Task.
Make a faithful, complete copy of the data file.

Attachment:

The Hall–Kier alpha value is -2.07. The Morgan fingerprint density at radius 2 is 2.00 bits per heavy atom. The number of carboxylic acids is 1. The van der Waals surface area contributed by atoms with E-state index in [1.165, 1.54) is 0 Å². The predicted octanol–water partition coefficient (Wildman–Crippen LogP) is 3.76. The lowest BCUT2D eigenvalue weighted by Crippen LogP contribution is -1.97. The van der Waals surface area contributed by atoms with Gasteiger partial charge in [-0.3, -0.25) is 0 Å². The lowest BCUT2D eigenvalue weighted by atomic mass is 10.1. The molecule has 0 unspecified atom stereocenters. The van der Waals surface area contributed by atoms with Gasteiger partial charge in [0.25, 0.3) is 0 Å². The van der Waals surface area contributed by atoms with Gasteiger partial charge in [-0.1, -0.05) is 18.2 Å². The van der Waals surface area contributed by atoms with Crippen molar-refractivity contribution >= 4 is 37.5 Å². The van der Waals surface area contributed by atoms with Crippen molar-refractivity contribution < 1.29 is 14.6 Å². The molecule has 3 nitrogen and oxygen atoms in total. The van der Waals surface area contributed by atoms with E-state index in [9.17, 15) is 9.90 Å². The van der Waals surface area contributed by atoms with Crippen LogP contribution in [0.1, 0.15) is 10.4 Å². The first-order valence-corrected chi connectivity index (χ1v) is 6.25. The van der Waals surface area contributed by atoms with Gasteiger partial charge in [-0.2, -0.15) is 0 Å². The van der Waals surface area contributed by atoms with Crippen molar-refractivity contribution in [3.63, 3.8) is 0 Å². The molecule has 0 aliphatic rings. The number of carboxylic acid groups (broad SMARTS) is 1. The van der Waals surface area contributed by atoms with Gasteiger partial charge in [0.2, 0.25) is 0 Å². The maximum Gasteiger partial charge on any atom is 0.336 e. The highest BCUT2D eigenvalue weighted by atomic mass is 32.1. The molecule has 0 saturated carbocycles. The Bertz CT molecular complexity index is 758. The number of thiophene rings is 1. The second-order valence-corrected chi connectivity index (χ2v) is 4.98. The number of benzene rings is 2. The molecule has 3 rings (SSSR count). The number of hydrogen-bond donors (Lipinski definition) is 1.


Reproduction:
The Hall–Kier alpha value is -2.07. The Morgan fingerprint density at radius 2 is 2.00 bits per heavy atom. The number of carboxylic acids is 1. The van der Waals surface area contributed by atoms with E-state index in [1.165, 1.54) is 0 Å². The predicted octanol–water partition coefficient (Wildman–Crippen LogP) is 3.76. The lowest BCUT2D eigenvalue weighted by Crippen LogP contribution is -1.97. The van der Waals surface area contributed by atoms with Gasteiger partial charge in [-0.3, -0.25) is 0 Å². The lowest BCUT2D eigenvalue weighted by atomic mass is 10.1. The molecule has 0 unspecified atom stereocenters. The van der Waals surface area contributed by atoms with Gasteiger partial charge in [0.25, 0.3) is 0 Å². The van der Waals surface area contributed by atoms with Gasteiger partial charge in [-0.1, -0.05) is 18.2 Å². The van der Waals surface area contributed by atoms with Crippen molar-refractivity contribution >= 4 is 37.5 Å². The van der Waals surface area contributed by atoms with Crippen molar-refractivity contribution < 1.29 is 14.6 Å². The molecule has 3 nitrogen and oxygen atoms in total. The van der Waals surface area contributed by atoms with E-state index in [9.17, 15) is 9.90 Å². The van der Waals surface area contributed by atoms with Crippen LogP contribution in [0.1, 0.15) is 10.4 Å². The first-order valence-corrected chi connectivity index (χ1v) is 6.25. The van der Waals surface area contributed by atoms with Gasteiger partial charge in [-0.2, -0.15) is 0 Å². The van der Waals surface area contributed by atoms with Crippen molar-refractivity contribution in [3.63, 3.8) is 0 Å². The molecule has 0 aliphatic rings. The number of carboxylic acid groups (broad SMARTS) is 1. The van der Waals surface area contributed by atoms with Gasteiger partial charge in [0.2, 0.25) is 0 Å². The maximum Gasteiger partial charge on any atom is 0.336 e. The highest BCUT2D eigenvalue weighted by atomic mass is 32.1. The molecule has 0 saturated carbocycles. The Bertz CT molecular complexity index is 758. The number of thiophene rings is 1. The second-order valence-corrected chi connectivity index (χ2v) is 4.98. The number of benzene rings is 2. The molecule has 3 rings (SSSR count). The number of hydrogen-bond donors (Lipinski definition) is 1.